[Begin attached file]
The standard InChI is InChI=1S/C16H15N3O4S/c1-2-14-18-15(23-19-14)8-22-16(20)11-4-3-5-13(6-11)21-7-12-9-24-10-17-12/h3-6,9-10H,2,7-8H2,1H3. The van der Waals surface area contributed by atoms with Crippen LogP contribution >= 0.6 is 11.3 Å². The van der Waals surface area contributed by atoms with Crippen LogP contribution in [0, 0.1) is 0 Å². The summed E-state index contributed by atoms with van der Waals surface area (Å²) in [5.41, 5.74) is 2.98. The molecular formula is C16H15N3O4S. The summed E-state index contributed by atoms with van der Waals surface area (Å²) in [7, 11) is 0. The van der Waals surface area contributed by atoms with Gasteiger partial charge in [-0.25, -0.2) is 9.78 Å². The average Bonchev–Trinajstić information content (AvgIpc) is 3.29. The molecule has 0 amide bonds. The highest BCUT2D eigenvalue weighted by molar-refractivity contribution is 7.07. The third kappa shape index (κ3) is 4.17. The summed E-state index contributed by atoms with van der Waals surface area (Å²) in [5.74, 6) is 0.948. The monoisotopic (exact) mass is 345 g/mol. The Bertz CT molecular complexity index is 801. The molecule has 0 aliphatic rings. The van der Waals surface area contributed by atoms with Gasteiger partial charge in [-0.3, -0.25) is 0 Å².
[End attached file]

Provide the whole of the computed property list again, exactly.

The standard InChI is InChI=1S/C16H15N3O4S/c1-2-14-18-15(23-19-14)8-22-16(20)11-4-3-5-13(6-11)21-7-12-9-24-10-17-12/h3-6,9-10H,2,7-8H2,1H3. The van der Waals surface area contributed by atoms with Crippen LogP contribution >= 0.6 is 11.3 Å². The van der Waals surface area contributed by atoms with Crippen LogP contribution in [0, 0.1) is 0 Å². The summed E-state index contributed by atoms with van der Waals surface area (Å²) in [5.41, 5.74) is 2.98. The molecular formula is C16H15N3O4S. The summed E-state index contributed by atoms with van der Waals surface area (Å²) in [7, 11) is 0. The van der Waals surface area contributed by atoms with Gasteiger partial charge in [-0.25, -0.2) is 9.78 Å². The average Bonchev–Trinajstić information content (AvgIpc) is 3.29. The molecule has 0 amide bonds. The highest BCUT2D eigenvalue weighted by molar-refractivity contribution is 7.07. The third kappa shape index (κ3) is 4.17. The summed E-state index contributed by atoms with van der Waals surface area (Å²) in [5.74, 6) is 0.948. The monoisotopic (exact) mass is 345 g/mol. The Bertz CT molecular complexity index is 801. The molecule has 0 aliphatic rings. The van der Waals surface area contributed by atoms with Gasteiger partial charge in [-0.3, -0.25) is 0 Å².